Moral Reasoning Ethical dilemmas in management are not simple choices between “right” and “wrong”, they are complex judgments on the balance between economic returns and social damages, complicated by the multiple alternatives, extended consequence, uncertain probabilities and career implications that are an inherent part of the decisions. How do we decide when face such issues. How do we determine what is “right” and “proper” and “just” in these and other instances?
Teleology The term teleology is derived from the Greek work “teleos” which means, “end” or “purpose”. According to this theory the concept of right, wrong and duty are subordinated to the concept of end or purpose of the action. This is also called consequentiality theory. Which suggest that ethical reasoning concentrate on the consequence of human action, and all actions are evaluated in terms of the extent to which they achieve desirable results.
Deontology The term deontology comes from the Greek Work “deon” means “duty”. According to the deontologist the rules and principles are crucial for guiding human action. Kant believes that ethical reasoning should concern activities that are rationally motivated and apply universally to all human action.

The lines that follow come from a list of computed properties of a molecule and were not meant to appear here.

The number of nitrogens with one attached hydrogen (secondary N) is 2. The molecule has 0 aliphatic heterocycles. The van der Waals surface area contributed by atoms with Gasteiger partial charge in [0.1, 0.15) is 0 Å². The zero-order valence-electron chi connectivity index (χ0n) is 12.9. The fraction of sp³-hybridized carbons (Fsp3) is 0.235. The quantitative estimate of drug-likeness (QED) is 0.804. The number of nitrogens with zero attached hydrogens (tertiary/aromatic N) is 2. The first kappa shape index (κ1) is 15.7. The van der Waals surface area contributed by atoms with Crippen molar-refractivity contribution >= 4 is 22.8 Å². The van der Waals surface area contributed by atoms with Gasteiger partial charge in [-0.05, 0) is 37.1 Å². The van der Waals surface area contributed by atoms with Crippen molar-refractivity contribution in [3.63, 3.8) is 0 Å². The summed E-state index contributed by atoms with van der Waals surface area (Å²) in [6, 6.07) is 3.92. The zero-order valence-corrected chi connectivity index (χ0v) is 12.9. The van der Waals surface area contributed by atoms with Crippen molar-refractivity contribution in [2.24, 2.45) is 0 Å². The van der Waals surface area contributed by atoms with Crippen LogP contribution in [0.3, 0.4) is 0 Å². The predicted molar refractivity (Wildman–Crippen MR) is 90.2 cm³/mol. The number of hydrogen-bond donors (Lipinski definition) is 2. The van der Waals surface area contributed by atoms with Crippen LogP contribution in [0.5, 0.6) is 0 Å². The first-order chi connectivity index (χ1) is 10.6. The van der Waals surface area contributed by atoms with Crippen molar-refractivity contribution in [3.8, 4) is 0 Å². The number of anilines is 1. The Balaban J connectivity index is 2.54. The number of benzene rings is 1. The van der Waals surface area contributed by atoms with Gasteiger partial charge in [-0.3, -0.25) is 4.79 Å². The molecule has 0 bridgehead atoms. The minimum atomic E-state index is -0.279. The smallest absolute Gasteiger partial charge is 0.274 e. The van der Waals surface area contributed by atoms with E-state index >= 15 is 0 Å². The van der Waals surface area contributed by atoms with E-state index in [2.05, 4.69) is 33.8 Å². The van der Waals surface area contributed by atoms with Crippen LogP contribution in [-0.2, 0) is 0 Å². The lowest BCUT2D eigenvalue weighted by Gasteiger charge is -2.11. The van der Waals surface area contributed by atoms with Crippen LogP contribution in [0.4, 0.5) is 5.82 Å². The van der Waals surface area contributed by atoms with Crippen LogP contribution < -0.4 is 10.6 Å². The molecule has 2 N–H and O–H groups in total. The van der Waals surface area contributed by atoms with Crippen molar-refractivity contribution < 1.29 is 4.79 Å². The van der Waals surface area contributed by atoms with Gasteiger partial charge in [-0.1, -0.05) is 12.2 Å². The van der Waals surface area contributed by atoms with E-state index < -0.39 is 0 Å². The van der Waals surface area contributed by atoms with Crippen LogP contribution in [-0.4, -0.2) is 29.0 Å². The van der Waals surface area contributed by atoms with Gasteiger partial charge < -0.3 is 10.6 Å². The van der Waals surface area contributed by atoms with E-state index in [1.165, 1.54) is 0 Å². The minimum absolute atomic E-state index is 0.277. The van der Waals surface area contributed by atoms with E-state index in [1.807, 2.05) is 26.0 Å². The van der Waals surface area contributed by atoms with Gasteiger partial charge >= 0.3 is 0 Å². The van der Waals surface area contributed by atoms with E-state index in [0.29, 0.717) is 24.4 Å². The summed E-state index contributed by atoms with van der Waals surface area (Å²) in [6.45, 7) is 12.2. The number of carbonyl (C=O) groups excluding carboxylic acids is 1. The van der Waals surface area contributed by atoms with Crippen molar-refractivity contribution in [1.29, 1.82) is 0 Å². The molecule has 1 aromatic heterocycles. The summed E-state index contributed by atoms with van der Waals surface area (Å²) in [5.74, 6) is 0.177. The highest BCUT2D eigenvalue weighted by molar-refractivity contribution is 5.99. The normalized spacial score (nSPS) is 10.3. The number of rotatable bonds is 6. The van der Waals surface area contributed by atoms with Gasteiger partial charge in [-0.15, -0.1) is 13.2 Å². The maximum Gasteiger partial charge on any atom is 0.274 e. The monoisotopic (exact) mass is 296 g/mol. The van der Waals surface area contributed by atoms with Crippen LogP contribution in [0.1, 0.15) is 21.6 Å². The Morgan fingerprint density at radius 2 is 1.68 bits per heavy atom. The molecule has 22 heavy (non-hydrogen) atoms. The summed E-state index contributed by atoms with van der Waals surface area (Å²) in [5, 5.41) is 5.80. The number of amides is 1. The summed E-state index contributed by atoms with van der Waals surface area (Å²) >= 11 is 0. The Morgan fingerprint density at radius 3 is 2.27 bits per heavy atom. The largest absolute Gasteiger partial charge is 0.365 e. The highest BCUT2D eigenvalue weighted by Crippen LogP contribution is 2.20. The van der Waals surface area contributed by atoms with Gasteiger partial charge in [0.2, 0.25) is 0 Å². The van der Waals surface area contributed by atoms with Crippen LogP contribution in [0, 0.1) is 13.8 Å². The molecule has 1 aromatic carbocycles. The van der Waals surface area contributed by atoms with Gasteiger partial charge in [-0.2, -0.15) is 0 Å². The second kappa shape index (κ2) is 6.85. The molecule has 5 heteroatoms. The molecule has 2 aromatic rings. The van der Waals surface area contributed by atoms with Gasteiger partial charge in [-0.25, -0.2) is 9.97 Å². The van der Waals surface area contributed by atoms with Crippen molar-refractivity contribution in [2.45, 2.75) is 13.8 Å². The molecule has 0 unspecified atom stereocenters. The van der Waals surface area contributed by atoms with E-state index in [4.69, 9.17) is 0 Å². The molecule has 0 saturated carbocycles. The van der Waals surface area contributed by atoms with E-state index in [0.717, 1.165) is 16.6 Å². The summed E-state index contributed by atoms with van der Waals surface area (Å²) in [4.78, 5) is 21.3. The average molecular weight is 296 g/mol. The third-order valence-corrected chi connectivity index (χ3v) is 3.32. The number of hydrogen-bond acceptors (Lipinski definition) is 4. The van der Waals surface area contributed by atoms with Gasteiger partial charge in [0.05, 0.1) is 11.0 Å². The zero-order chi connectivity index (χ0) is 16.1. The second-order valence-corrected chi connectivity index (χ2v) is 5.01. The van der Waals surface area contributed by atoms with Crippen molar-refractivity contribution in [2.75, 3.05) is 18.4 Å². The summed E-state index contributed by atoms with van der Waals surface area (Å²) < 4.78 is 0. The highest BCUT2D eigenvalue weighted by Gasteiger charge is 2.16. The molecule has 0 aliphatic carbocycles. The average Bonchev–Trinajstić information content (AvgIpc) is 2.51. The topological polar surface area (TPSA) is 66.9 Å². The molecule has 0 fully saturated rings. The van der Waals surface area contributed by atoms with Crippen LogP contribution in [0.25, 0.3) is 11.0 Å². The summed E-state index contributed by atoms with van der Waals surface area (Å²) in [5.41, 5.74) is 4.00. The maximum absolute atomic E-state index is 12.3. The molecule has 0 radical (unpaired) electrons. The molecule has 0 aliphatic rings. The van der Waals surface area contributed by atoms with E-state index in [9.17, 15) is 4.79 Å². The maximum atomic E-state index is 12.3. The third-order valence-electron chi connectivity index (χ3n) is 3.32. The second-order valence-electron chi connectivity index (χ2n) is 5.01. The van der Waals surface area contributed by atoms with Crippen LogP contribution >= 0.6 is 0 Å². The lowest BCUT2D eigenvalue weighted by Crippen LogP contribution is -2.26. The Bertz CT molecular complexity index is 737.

Kant tells us that the consistency should govern all our action. Wrongness of an action depends on the criteria of Universality and Reversibility. Notes on DEONTOLOGY Immanuel Kant (1724-1804) attempted to discover the rational principle that would stand as a categorical imperative grounding all other ethical judgments. The imperative would have to be categorical rather than hypothetical, or conditional, since true morality should not depend on our individual likes and dislikes or on our abilities and opportunities. These are historical “accidents”; any ultimate principle of ethical must transcend them. Among the various formulations of the categorical imperative, two are particularly worth noting.
Always act in such a way that you can also will that the maxim of your action should become a universal law. Or act so that you treat humanity, both in your own person and in that of another, always as an end and never merely as a means.
Although ultimately these are formally equivalent, the first illustrates the need for moral principles to be universalizable. The second points to the radical distinction to be made between things and persons, and emphasizes the necessity of respect for persons.
Kant’s theory is an example of a deontological or duty-based ethics: it judges morality by examining the nature of actions and the will of agents rather than goals achieved. (Roughly, a deontological theory looks at inputs rather than outcomes). One reason for the shift away from consequences to duties is that, in spite of our best efforts, we cannot control the future. We are praised or blamed for actions within our control, and that includes our willing, not our achieving. This is not to say that Kant did not care about the outcomes of our actions-we all wish for good things. Rather Kant insisted that as far as the moral evaluation of our actions was concerned, consequences did not matter.